If you’re reading this, you’re indirectly supporting local journalism. And somewhere, Rob McNamee is smiling.
Not just because he always had a smile on his face or a joke on the end of his tongue, but because local journalism was so important to him.
McNamee helped shape what local journalism became and, through his work at the Lebanon Daily News, influenced the careers of scores of local journalists. Just like anything else he cared deeply about, he made a profound difference in his adopted hometown of Lebanon.
McNamee died on Aug. 30, following a fall sustained while caring for his wife Jeannie. He was 85.
“He believed in investigative reporting and telling stories,” said his daughter, Mary Jane McNamee. “Just sitting down with people and telling their side. He was very committed to the paper. Everyone turned to the Lebanon Daily News at that time. He always wanted to know the truth, and he didn’t care if people got upset with him.”
With his own unique style, McNamee was a career journalist and newspaperman. McNamee was the city editor and later the acting managing editor at the Lebanon Daily News for nearly 20 years, beginning in 1965.
He made important decisions and helped set policy for the Daily News at a time when the local paper was evolving into the leading source of news in Lebanon County.
“Local journalism was very important to him,” said his daughter. “I would say No. 2 in his life, only to his family. He left early, but we always had dinner together that night. There was not one day that he did not go in (to work).”
“To Rob, the Lebanon Daily News was very much a local newspaper,” said Paul Baker, who retired as the managing editor of the Lebanon Daily News in 2014. “Rob, as its leader, stressed local news. We covered everything: township meetings, borough council meetings, city government, the cops. Basically, we covered the county well, and Rob orchestrated it.”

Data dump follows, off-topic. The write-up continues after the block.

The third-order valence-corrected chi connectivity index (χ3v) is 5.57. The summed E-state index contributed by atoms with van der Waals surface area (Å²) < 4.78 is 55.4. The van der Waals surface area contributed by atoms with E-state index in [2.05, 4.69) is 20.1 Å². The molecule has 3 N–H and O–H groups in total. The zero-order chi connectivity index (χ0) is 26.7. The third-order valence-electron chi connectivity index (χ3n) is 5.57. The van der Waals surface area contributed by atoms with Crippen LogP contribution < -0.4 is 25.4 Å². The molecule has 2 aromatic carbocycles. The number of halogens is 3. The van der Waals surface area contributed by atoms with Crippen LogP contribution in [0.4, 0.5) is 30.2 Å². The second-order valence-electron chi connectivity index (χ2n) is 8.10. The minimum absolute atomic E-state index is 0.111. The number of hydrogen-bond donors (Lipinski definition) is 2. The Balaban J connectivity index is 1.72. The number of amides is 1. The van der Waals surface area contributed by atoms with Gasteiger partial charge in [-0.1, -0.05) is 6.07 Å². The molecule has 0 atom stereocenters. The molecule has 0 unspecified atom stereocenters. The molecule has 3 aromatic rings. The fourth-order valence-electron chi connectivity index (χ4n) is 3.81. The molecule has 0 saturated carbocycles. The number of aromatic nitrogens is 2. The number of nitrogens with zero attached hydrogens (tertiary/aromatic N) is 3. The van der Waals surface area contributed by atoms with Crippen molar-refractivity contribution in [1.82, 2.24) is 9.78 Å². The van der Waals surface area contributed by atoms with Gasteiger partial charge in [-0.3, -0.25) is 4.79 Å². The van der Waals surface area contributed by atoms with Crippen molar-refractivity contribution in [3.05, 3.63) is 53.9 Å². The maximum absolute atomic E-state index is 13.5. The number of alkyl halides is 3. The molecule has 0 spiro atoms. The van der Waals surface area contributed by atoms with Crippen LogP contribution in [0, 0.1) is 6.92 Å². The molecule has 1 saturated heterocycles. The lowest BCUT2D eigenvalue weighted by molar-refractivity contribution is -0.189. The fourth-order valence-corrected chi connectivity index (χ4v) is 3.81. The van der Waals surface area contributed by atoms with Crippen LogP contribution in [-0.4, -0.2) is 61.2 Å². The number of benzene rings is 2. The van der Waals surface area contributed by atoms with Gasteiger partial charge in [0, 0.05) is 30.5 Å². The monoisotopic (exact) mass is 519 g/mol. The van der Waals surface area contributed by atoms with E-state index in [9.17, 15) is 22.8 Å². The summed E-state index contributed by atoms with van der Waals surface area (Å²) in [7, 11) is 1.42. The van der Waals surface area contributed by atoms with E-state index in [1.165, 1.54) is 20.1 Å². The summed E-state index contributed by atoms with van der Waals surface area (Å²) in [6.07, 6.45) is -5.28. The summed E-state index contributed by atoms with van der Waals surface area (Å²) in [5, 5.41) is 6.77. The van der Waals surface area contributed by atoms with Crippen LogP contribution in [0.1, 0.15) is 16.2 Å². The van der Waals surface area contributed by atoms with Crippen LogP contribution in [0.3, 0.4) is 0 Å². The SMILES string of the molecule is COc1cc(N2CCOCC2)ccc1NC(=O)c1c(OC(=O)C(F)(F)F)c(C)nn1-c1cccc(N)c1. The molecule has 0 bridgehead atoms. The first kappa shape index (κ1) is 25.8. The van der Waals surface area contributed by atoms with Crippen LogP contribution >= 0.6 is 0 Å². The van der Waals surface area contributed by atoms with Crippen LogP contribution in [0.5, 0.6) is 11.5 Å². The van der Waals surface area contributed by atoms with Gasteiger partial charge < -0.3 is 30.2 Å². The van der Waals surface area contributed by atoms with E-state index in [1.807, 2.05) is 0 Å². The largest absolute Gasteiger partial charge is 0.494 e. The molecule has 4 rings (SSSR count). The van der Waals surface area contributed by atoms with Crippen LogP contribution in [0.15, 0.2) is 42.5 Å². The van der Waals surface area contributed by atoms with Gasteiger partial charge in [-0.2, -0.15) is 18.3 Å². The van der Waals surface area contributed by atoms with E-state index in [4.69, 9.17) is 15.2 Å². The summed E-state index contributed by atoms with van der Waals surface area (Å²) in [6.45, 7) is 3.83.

It was a lot to juggle and prioritize. But McNamee did it with an open mind and integrity and humor.
Under McNamee, the old newsroom of the Lebanon Daily News was a vibrant and bustling place, especially around the daily deadlines. McNamee possessed an uncanny knack for putting reporters and photographers in positions that would allow them to succeed.
“In terms of reporters, I think he influenced a lot of them, maybe 50,” his daughter said. “Most of them were right out of college and he helped them get started. He mentored. He was kind and nurturing to the people who worked for him. He wanted to stand up for what he believed in.”
“It was his personality,” Baker agreed. “He was a good editor. He had a management style that wasn’t top-down. He made you want to do work. The newsroom was a really great place to work. But he wouldn’t take crap from anyone.”
The family business
In the early 1960s, McNamee went to work for his wife Jeanne Wilder’s family business, the Lebanon Daily News, as a reporter and a photographer. It didn’t take long for McNamee to be promoted to the position of editor.